DURHAM, N.C. - The Duke women's track & field program has produced ten ACC champions over the past four seasons, and half of them have come in one event — the pole vault.
A Blue Devil has won the conference's indoor pole vault title for the last three yers in a row, and the outdoor title two of the last three years. Yes, it's true that most of those recent podium finishes belonged to one dynamic performer. Megan Clark claimed the indoor and outdoor ACC titles in 2015, repeated indoors in 2016 and did a whole lot more outside the league in earning first team All-America honors in both years. She is one of just eight collegians ever to clear 15 feet in the event, and her career was so loaded with superlatives that she was nominated for the NCAA Woman of the Year Award as a senior last spring.
Clark set the bar high, but now that she has moved on it has become abundantly apparent that her high-flying specialty was not a one-woman domain at Duke. After training alongside Clark the past two years, junior Madison Heath has vaulted into a starring role for the 2017 Blue Devils. She continued the program's streak of ACC indoor titles back in February, and last month she won the outdoor crown at the conference meet in Atlanta, giving her the season sweep.
Heath's emergence comes as no surprise to Duke associate head coach Shawn Wilbourn, who is in his ninth season of guiding the Blue Devil pole vaulters and multi athletes (decathlon, heptathlon, etc.). While Clark was busy re-writing the record books and piling up accolades the past two seasons, Heath was quietly making her own strides into the realm of elite Division I competition. She qualified for the NCAA outdoor national championships, along with Clark, in both 2015 and 2016. Last year alone she won two meets and took second or third in 10 others, including the Penn Relays, where Clark and Heath went 1-2, and ACCs, where the Duke duo went 1-3 both indoors and outdoors.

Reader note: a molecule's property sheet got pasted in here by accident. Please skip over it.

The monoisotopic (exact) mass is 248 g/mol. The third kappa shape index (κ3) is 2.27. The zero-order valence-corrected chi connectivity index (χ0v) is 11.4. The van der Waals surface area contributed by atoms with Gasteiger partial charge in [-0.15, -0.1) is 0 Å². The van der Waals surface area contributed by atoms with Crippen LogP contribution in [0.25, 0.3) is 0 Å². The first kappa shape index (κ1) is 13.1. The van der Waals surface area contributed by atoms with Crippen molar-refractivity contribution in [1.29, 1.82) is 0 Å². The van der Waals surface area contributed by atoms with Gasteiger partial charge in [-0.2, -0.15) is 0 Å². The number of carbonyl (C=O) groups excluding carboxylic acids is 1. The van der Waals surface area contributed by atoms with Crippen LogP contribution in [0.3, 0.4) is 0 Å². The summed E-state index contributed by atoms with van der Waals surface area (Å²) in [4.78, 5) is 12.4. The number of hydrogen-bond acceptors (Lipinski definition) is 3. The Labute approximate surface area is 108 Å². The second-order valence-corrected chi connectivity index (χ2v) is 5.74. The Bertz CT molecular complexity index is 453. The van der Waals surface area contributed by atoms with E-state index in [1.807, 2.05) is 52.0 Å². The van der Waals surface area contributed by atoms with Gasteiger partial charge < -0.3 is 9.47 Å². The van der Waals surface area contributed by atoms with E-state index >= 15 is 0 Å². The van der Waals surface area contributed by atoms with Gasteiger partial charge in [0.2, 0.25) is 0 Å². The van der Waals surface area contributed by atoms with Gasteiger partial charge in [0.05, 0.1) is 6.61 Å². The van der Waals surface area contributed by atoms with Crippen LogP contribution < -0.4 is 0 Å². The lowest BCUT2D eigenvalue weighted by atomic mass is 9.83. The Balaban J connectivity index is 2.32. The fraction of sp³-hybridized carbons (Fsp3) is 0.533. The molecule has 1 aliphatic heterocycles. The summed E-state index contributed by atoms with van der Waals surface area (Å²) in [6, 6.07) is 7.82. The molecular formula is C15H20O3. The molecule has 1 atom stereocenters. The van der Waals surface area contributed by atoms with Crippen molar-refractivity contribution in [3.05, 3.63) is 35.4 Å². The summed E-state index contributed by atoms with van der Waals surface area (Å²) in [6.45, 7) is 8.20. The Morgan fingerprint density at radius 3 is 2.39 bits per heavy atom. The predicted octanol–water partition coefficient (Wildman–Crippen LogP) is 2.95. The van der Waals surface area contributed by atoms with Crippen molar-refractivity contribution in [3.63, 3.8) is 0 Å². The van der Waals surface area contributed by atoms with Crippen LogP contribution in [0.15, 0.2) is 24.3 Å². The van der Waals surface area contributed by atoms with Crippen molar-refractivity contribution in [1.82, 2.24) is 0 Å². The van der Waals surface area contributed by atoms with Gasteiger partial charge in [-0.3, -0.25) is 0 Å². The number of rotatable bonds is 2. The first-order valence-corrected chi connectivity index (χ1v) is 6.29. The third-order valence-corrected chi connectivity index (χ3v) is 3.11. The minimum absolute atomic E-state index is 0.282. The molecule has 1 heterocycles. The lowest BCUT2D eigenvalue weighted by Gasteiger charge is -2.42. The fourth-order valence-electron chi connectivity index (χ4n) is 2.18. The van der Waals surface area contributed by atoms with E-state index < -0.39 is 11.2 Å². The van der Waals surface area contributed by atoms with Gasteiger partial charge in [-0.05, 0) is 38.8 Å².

“Madison has kind of carried on the pole vault tradition here by winning ACC indoors this year…and she's one of the top vaulters in the East region and the country,” Wilbourn said. “It was nice to see her do well as a freshman but also each year get a little bit better, and this year with Megan gone to be the leader of the other young pole vaulters in the program.”
Heath's junior season concludes with her third straight trip to NCAA outdoor nationals June 7-10. Earlier in the year she made her first appearance at NCAA indoors, where she placed 13th to take second-team All-America honors.
Her outdoor season included wins at four meets as well as a new personal best. That came at the Pacific Coast Intercollegiate in California, where she cleared 14 feet, 3.25 inches. Clark is the only Blue Devil ever to go higher.
Heath and Wilbourn both see even better marks on the horizon as she continues to polish her technique.
“The pole vault is insanely technical,” Heath said. “One thing we've been working on a lot this year is my swing after I take off. One thing I'm pretty good at is I have a really good takeoff. I bring a lot of speed in. I move really big poles, but I do not flip upside down as well as some other girls. Megan was the opposite — she was really good at flipping upside down and working off the top of the pole but her takeoff was not as good. But by the end of her senior year she really hammered out her takeoff and the swing, which made her really, really good.